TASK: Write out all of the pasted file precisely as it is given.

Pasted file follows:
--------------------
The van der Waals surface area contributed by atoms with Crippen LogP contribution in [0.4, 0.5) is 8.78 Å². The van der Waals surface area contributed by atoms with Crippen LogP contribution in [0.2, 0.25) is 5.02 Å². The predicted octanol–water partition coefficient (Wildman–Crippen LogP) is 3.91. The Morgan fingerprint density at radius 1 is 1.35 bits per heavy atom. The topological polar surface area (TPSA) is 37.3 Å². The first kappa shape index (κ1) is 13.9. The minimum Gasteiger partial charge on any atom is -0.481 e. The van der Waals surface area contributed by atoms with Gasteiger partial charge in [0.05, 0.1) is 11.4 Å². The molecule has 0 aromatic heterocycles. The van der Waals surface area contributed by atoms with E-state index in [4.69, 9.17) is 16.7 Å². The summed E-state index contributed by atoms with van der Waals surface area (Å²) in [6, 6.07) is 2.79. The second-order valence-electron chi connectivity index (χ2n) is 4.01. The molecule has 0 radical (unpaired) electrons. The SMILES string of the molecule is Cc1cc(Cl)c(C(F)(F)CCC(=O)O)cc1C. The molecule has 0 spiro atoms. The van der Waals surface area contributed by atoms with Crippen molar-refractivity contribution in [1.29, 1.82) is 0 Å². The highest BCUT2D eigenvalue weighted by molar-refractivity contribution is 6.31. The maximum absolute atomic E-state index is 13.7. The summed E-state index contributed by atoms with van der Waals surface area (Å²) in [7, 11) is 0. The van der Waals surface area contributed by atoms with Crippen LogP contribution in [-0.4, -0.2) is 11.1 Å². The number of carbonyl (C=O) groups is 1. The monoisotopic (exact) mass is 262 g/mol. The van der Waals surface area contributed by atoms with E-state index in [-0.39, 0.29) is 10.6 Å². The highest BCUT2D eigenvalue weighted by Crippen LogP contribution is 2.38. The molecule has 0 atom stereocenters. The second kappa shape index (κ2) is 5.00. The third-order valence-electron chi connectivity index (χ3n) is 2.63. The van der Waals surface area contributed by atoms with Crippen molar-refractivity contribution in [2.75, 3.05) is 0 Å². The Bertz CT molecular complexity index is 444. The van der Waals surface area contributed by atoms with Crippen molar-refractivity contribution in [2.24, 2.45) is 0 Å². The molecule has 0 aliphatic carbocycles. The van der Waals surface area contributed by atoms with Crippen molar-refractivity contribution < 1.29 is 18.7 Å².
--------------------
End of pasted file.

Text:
The van der Waals surface area contributed by atoms with Crippen LogP contribution in [0.4, 0.5) is 8.78 Å². The van der Waals surface area contributed by atoms with Crippen LogP contribution in [0.2, 0.25) is 5.02 Å². The predicted octanol–water partition coefficient (Wildman–Crippen LogP) is 3.91. The Morgan fingerprint density at radius 1 is 1.35 bits per heavy atom. The topological polar surface area (TPSA) is 37.3 Å². The first kappa shape index (κ1) is 13.9. The minimum Gasteiger partial charge on any atom is -0.481 e. The van der Waals surface area contributed by atoms with Gasteiger partial charge in [0.05, 0.1) is 11.4 Å². The molecule has 0 aromatic heterocycles. The van der Waals surface area contributed by atoms with E-state index in [4.69, 9.17) is 16.7 Å². The summed E-state index contributed by atoms with van der Waals surface area (Å²) in [6, 6.07) is 2.79. The second-order valence-electron chi connectivity index (χ2n) is 4.01. The molecule has 0 radical (unpaired) electrons. The SMILES string of the molecule is Cc1cc(Cl)c(C(F)(F)CCC(=O)O)cc1C. The molecule has 0 spiro atoms. The van der Waals surface area contributed by atoms with Crippen molar-refractivity contribution in [1.29, 1.82) is 0 Å². The highest BCUT2D eigenvalue weighted by molar-refractivity contribution is 6.31. The maximum absolute atomic E-state index is 13.7. The summed E-state index contributed by atoms with van der Waals surface area (Å²) in [7, 11) is 0. The van der Waals surface area contributed by atoms with Crippen LogP contribution in [-0.4, -0.2) is 11.1 Å². The number of carbonyl (C=O) groups is 1. The monoisotopic (exact) mass is 262 g/mol. The van der Waals surface area contributed by atoms with E-state index in [-0.39, 0.29) is 10.6 Å². The highest BCUT2D eigenvalue weighted by Crippen LogP contribution is 2.38. The molecule has 0 atom stereocenters. The second kappa shape index (κ2) is 5.00. The third-order valence-electron chi connectivity index (χ3n) is 2.63. The van der Waals surface area contributed by atoms with Crippen molar-refractivity contribution in [2.75, 3.05) is 0 Å². The Bertz CT molecular complexity index is 444. The van der Waals surface area contributed by atoms with Crippen molar-refractivity contribution in [2.24, 2.45) is 0 Å². The molecule has 0 aliphatic carbocycles. The van der Waals surface area contributed by atoms with Crippen molar-refractivity contribution < 1.29 is 18.7 Å².